Elizabeth Duncan Koontz was the first African American president of the National Education Association (NEA) which at that point was an 820,000-member Association of Classroom Teachers. Koontz was born on June 3, 1919, in Salisbury, North Carolina. Her parents were Samuel E. Duncan, former president of Livingstone College, and Lena Bell Jordan Duncan, an educator at Salisbury’s Dunbar Elementary School. The last of seven children, Koontz, began elementary school at four and graduated salutatorian of her class from Joseph Charles Price High School in 1935 and enrolled in Livingstone College. Three years later, in 1938, she received a Bachelor of Arts degree. Afterward, in 1941, she earned the Master of Arts degree from Atlanta University (now Clark Atlanta University) in Atlanta, Georgia. In 1947, she married Harry Koontz, a mathematics educator.
In 1960, Koontz became the first African American to serve as secretary of the NEA. As an academic facilitator and strategist, she authored Guidelines for Local Associations of Classroom Teachers in 1961.
While Koontz held several positions as an educator in North Carolina and had served as president of the Association of Classroom Teachers of the National Education Association (NEA) from 1965 to 1966, her career break came in 1968, as president of the National Education Association. Her term in office was highlighted when she established the NEA’s Human and Civil Rights Division. A year later, in 1969, Koontz was appointed the first African American director of the United States Department of Labor Women’s Bureau by the United States President Richard Nixon. She collaborated globally and addressed relevant and pressing issues in an attempt to eliminate discrimination against women and minorities in the workforce. In that role she was a proponent of the Equal Rights Amendment (ERA). Because of her work, Koontz appeared on the covers of the August 1, 1969 Jet magazine and the October 1969 issue of Teacher.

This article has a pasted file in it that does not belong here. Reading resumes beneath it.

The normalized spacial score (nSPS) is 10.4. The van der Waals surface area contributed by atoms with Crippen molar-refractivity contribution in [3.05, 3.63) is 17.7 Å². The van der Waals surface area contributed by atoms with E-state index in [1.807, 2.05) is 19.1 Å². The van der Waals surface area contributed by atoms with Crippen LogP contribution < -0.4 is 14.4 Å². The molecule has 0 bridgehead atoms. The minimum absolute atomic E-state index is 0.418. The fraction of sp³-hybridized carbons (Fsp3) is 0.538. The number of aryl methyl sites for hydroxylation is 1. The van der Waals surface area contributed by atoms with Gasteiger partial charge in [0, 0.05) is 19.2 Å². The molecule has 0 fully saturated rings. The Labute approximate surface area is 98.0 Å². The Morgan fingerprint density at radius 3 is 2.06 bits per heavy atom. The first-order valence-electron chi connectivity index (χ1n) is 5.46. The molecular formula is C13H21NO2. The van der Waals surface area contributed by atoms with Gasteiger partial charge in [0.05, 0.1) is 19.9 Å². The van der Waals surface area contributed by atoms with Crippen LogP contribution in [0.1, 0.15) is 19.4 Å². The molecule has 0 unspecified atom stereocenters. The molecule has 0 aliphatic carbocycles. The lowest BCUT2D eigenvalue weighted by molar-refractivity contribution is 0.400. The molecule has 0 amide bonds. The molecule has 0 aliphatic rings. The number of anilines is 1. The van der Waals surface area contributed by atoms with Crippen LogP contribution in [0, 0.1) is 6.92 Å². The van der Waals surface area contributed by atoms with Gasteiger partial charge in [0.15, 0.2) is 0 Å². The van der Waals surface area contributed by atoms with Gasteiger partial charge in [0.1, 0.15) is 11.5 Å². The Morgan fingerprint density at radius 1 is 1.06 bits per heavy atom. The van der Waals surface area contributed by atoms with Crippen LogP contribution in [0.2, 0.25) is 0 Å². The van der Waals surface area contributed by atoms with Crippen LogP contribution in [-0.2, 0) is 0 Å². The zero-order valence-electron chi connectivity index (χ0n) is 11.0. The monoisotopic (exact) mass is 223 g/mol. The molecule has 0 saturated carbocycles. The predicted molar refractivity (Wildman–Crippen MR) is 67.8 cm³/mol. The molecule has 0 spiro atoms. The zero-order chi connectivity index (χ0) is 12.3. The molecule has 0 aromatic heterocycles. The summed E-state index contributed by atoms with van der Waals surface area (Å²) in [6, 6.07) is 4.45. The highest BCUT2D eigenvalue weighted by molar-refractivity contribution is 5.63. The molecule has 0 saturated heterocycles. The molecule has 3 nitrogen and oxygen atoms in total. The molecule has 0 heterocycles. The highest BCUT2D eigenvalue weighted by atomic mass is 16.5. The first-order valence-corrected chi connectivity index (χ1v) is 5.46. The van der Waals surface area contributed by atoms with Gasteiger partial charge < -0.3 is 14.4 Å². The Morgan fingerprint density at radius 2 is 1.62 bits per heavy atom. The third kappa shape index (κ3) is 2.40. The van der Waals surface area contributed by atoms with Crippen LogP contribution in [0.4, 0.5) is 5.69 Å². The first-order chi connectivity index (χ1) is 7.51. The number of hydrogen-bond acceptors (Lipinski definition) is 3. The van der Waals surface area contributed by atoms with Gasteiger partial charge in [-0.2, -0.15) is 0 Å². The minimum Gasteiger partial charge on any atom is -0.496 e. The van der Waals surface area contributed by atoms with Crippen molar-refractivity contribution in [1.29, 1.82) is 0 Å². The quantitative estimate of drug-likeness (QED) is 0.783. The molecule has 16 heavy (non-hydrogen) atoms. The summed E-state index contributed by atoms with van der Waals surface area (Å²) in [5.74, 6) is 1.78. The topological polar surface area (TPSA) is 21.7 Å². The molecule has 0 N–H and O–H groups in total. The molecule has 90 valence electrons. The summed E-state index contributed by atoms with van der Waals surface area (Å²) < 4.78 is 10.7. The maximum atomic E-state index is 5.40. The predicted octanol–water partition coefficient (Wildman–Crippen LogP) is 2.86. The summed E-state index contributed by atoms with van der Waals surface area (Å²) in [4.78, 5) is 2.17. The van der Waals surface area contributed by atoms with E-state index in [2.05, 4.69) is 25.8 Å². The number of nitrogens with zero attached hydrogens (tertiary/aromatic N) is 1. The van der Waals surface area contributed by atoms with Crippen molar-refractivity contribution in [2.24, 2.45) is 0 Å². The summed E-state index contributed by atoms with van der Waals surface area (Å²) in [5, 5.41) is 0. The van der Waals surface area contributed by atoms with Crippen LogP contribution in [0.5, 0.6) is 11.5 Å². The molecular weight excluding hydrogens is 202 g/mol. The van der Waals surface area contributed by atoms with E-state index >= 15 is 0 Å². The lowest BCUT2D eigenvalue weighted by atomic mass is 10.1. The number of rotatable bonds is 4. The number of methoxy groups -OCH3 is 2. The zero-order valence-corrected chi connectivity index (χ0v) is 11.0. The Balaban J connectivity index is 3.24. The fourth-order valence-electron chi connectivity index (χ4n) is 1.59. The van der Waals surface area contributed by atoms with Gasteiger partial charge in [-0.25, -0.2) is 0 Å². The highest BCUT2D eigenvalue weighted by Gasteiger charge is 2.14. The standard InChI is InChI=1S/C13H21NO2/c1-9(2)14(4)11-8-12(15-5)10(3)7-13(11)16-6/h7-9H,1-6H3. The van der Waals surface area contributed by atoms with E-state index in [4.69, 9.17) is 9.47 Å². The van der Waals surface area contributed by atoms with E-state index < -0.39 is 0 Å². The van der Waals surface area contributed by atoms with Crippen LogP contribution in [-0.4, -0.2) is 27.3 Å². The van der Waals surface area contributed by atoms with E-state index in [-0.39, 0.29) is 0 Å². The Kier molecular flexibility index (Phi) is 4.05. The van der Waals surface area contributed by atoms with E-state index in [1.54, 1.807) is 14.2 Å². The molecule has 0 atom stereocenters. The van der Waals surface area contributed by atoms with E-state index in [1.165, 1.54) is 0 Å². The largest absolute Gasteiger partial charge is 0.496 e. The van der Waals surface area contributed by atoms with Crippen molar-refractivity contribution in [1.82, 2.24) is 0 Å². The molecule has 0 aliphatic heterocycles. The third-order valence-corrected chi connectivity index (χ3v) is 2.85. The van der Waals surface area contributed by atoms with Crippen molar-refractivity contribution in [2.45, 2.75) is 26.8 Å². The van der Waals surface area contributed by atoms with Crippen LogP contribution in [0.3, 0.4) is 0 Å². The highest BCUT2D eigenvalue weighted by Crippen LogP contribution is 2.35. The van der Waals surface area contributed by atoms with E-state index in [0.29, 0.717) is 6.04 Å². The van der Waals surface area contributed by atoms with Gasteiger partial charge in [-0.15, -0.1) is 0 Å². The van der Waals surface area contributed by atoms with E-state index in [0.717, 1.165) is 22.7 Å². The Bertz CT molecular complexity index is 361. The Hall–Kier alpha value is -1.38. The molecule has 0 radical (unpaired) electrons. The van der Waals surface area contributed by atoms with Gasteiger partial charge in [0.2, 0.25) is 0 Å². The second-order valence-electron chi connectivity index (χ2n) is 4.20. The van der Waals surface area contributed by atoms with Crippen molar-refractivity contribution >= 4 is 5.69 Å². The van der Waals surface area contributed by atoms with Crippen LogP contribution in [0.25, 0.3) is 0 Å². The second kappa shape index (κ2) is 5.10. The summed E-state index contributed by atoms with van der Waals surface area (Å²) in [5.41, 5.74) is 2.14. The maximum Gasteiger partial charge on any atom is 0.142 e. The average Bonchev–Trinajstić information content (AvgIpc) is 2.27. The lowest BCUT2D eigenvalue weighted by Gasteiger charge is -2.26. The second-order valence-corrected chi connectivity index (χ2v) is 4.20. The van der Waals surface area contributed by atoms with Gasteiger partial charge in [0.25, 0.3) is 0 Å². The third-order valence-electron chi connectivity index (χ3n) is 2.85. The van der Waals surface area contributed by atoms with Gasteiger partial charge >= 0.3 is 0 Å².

Between 1969 and 1974, Koontz was received a number of accolades especially for her service to the country as president of NEA and director of the Labor Women’s Bureau. She received honorary doctorates from her Alma Mater, Livingstone College, Howard University, Coppin State College, Eastern Michigan University, Northeastern University, and Bryant University, Indiana University. An elementary school in Salisbury was named in her honor.
From 1975 to her retirement in 1982, Koontz was the assistant state school superintendent in North Carolina.
A member of Zeta Phi Beta Sorority, Inc., Elizabeth Duncan Koontz, died of a heart attack on January 6, 1989, in Salisbury, North Carolina. She was 70.